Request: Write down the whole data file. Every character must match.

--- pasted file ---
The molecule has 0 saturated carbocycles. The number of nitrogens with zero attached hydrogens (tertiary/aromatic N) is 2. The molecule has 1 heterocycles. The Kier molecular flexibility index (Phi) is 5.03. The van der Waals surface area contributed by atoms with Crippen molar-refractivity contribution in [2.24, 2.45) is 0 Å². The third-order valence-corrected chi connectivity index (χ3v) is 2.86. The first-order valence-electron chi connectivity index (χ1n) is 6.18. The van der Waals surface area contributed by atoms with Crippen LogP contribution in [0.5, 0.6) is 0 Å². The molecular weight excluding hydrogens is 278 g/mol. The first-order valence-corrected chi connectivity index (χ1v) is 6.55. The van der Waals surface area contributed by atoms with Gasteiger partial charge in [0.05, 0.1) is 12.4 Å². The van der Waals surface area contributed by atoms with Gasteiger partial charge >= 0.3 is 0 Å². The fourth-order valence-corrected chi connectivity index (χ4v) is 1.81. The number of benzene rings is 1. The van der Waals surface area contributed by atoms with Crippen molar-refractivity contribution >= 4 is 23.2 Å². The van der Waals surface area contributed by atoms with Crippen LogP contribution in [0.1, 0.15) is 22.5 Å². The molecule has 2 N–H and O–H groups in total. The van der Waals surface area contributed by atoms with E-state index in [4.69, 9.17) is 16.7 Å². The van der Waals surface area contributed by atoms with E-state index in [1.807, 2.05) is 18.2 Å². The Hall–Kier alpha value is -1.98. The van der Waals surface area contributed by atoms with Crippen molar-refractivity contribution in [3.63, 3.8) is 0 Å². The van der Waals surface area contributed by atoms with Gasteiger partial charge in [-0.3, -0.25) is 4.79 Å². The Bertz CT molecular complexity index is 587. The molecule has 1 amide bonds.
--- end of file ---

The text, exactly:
The molecule has 0 saturated carbocycles. The number of nitrogens with zero attached hydrogens (tertiary/aromatic N) is 2. The molecule has 1 heterocycles. The Kier molecular flexibility index (Phi) is 5.03. The van der Waals surface area contributed by atoms with Crippen molar-refractivity contribution in [2.24, 2.45) is 0 Å². The third-order valence-corrected chi connectivity index (χ3v) is 2.86. The first-order valence-electron chi connectivity index (χ1n) is 6.18. The van der Waals surface area contributed by atoms with Crippen LogP contribution in [0.5, 0.6) is 0 Å². The molecular weight excluding hydrogens is 278 g/mol. The first-order valence-corrected chi connectivity index (χ1v) is 6.55. The van der Waals surface area contributed by atoms with Gasteiger partial charge in [0.05, 0.1) is 12.4 Å². The van der Waals surface area contributed by atoms with Gasteiger partial charge >= 0.3 is 0 Å². The fourth-order valence-corrected chi connectivity index (χ4v) is 1.81. The number of benzene rings is 1. The van der Waals surface area contributed by atoms with Crippen molar-refractivity contribution >= 4 is 23.2 Å². The van der Waals surface area contributed by atoms with Crippen LogP contribution in [0.1, 0.15) is 22.5 Å². The molecule has 2 N–H and O–H groups in total. The van der Waals surface area contributed by atoms with E-state index in [4.69, 9.17) is 16.7 Å². The van der Waals surface area contributed by atoms with E-state index in [1.807, 2.05) is 18.2 Å². The Hall–Kier alpha value is -1.98. The van der Waals surface area contributed by atoms with Crippen molar-refractivity contribution in [3.63, 3.8) is 0 Å². The van der Waals surface area contributed by atoms with Gasteiger partial charge in [-0.3, -0.25) is 4.79 Å². The Bertz CT molecular complexity index is 587. The molecule has 1 amide bonds.